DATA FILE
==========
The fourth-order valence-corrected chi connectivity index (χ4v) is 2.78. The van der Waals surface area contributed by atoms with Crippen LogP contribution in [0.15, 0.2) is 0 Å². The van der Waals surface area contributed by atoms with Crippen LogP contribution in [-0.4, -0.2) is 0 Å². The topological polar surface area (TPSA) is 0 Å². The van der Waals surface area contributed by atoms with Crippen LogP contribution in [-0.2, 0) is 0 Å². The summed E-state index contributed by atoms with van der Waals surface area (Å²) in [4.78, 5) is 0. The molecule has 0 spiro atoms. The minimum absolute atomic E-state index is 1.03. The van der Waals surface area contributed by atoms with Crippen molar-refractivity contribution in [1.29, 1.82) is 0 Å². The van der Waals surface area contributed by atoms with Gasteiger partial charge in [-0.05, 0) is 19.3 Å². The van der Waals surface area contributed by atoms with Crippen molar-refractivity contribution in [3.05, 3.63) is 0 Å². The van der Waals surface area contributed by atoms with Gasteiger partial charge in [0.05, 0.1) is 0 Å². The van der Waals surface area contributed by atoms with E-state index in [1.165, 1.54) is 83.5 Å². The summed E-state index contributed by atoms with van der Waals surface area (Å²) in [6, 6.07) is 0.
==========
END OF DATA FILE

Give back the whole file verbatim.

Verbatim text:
The fourth-order valence-corrected chi connectivity index (χ4v) is 2.78. The van der Waals surface area contributed by atoms with Crippen LogP contribution in [0.15, 0.2) is 0 Å². The van der Waals surface area contributed by atoms with Crippen LogP contribution in [-0.4, -0.2) is 0 Å². The topological polar surface area (TPSA) is 0 Å². The van der Waals surface area contributed by atoms with Crippen LogP contribution in [-0.2, 0) is 0 Å². The summed E-state index contributed by atoms with van der Waals surface area (Å²) in [4.78, 5) is 0. The molecule has 0 spiro atoms. The minimum absolute atomic E-state index is 1.03. The van der Waals surface area contributed by atoms with Crippen molar-refractivity contribution in [1.29, 1.82) is 0 Å². The van der Waals surface area contributed by atoms with Gasteiger partial charge in [-0.05, 0) is 19.3 Å². The van der Waals surface area contributed by atoms with Crippen molar-refractivity contribution in [3.05, 3.63) is 0 Å². The van der Waals surface area contributed by atoms with Gasteiger partial charge in [0.05, 0.1) is 0 Å². The van der Waals surface area contributed by atoms with E-state index in [1.165, 1.54) is 83.5 Å². The summed E-state index contributed by atoms with van der Waals surface area (Å²) in [6, 6.07) is 0.